A View of My Quilt Life

Monday, August 13, 2018


Switching things around, around here.
I went from this

to this.

This is the DH's 2017 van. It has fewer bells and whistles that the wine van, which sparked a bit of jealousy in DH. I don't need bells, whistles and back up camera doodads. That, coupled with that fact I'm going to racking up some miles here, there and everywhere, it made more sense to just switch vans.  

Except it's grey.  Dark grey. With a black interior.

Too boring and too dark. I plan on adding color to the inside.   I dislike the normal seat covers available to buy. They are stretchy, nylon, polyester, icky fabric.  Only slightly worse than the seats themselves. 

The only thing to do is to make some myself and of course, I needed to get fabric to do that. YAY!! And excuse for shopping - with a coupon, of course and sale fabrics. I wanted something fun, bright and turquoise. 

I found this great outdoor fabric for the front seats, since they will get sun.

Don't you just love it?  The pattern is large, not super busy and fun. The middle seats will spend a lot of time stowed away so I don't have a plan for them yet.  I need to figure out how to design them and allow the seats to fold down into the floor.  The back 60/40 split seat should be easier to figure out but still folds away.  Rather then use the same palm fabric, I opted for a plain turquoise canvas duck. 

I found some bath rugs to put under Odie's crate and/or in front of the middle seats, to add extra color.
It's brighter in real life.

Oh - and the majority of the miles I'll be racking up will be from my daily commute to my new job!  I started last Tuesday. So far, so good.  It's a change that will take some time to adjust to - time, schedule, tasks, errands, etc. 

Wednesday, August 1, 2018

Garden Project: Step Three - Relocation

In my previous post, I talked about relocating this daylilies and hostas to make way for the raised beds and new perennials and grasses. But I never showed you where they went.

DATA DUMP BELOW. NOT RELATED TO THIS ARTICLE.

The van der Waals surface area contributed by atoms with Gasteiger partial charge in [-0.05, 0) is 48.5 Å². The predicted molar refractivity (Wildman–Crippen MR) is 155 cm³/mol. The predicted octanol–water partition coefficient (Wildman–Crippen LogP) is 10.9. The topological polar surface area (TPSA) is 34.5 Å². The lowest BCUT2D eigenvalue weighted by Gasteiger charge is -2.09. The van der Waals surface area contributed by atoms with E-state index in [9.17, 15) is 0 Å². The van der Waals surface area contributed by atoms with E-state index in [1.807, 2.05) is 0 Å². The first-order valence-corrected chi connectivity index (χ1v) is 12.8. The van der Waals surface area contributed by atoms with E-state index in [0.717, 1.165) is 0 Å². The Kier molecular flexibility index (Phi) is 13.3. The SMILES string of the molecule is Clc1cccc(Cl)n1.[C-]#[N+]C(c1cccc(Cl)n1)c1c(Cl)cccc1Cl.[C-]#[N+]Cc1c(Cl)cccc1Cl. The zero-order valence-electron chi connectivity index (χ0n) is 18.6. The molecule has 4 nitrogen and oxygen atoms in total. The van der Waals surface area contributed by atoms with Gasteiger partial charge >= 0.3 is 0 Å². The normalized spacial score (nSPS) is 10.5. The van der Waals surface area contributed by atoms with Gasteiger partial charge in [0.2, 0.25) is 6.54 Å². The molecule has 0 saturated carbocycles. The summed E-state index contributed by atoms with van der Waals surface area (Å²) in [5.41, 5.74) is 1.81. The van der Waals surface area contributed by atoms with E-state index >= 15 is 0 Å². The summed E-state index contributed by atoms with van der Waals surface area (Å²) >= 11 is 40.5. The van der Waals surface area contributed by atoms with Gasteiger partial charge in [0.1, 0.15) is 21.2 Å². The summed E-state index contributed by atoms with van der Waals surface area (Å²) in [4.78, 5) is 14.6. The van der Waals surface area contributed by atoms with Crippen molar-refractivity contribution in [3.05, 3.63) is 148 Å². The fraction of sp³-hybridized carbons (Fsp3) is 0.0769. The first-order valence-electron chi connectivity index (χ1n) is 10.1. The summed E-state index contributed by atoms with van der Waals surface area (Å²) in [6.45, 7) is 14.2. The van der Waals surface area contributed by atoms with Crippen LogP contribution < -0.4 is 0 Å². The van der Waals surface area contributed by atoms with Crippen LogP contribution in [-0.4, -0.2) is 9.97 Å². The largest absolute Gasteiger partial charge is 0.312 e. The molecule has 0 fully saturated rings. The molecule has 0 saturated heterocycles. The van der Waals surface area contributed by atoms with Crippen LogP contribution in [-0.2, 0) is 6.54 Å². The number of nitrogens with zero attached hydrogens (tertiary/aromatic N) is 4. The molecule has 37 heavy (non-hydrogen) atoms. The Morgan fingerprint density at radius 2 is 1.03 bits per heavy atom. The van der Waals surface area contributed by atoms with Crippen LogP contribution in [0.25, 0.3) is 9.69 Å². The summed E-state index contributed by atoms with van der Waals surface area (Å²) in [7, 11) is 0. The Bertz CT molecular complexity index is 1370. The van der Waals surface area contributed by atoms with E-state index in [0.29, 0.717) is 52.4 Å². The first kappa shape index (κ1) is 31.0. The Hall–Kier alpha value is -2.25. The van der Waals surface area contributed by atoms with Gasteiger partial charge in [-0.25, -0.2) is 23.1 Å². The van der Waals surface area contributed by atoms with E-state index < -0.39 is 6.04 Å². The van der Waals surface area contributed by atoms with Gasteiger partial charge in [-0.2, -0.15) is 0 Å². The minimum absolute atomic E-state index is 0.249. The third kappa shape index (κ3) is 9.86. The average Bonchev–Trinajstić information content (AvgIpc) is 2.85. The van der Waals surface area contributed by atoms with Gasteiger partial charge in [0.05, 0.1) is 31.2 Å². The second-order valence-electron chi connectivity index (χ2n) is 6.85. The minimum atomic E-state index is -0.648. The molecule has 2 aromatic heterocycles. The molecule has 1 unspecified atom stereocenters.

Outside the fence!  In a mud space/nasty ground cover area created by the removal of two trees over the past 10 years by the HOA. 

The clumps of daylilies were a challenge to dig out as they were up against the fence and could only be dug on 3 sides. I spread them out in the new area to give them plenty of room to multiply.  

Half of the daylilies relocated
I was convinced they would not bloom this year, given the move and the excessive heat during the first couple of weeks. But they did.

The hostas had been happily growing in the garden for about 10-12 years, with only a little setback from harsh winter weather.  One green hosta clump I dug up was divided into FIVE new clumps.   They did suffer some heat and transplant stress but I know they will be fine over time.

The variegated hostas were only marginally newer to the garden and yielded ten good size transplants that I did not subdivide.  I thought I had taken pictures of them but I can't seem to find them at the moment.

Monday, July 30, 2018

Garden Project: Step Two - Planting the Raised Beds

Now that we had new raised beds, totaling 20 feet in length, ready to go, the planting could commence!

Perennials and ornamental grasses, some native prairie varieties, would be the primary focus of the garden going forward. 

Left Bed

Center Bed

Right Bed
These pics were taken June 6th - right at planting time. I planned space at the front of the beds for a few annuals to be added each year. You can just see the verbena on the left side of the picture above.

Below are pictures of the raised beds taken July 14th.

I had added in a few more perennials and annuals, along with some rocks and metal sculpture to the garden by then. Quite a difference! Still to go - the garden formerly known as the Hosta Garden.

Thursday, July 26, 2018

Garden Project: Step One - Removing Daylilies and Building Beds

Early this spring, DH was watching one of those 'consumers gotta have this new product' shows.  The item that caught his eye this time was a raised garden bed starter kit. Basically, plastic corners into which you insert boards to create the framework of a raised bed.  DH had grown tired of our tired looking backyard with overgrown hostas and the floppy leaves of the daylilies. 

The Hosta Bed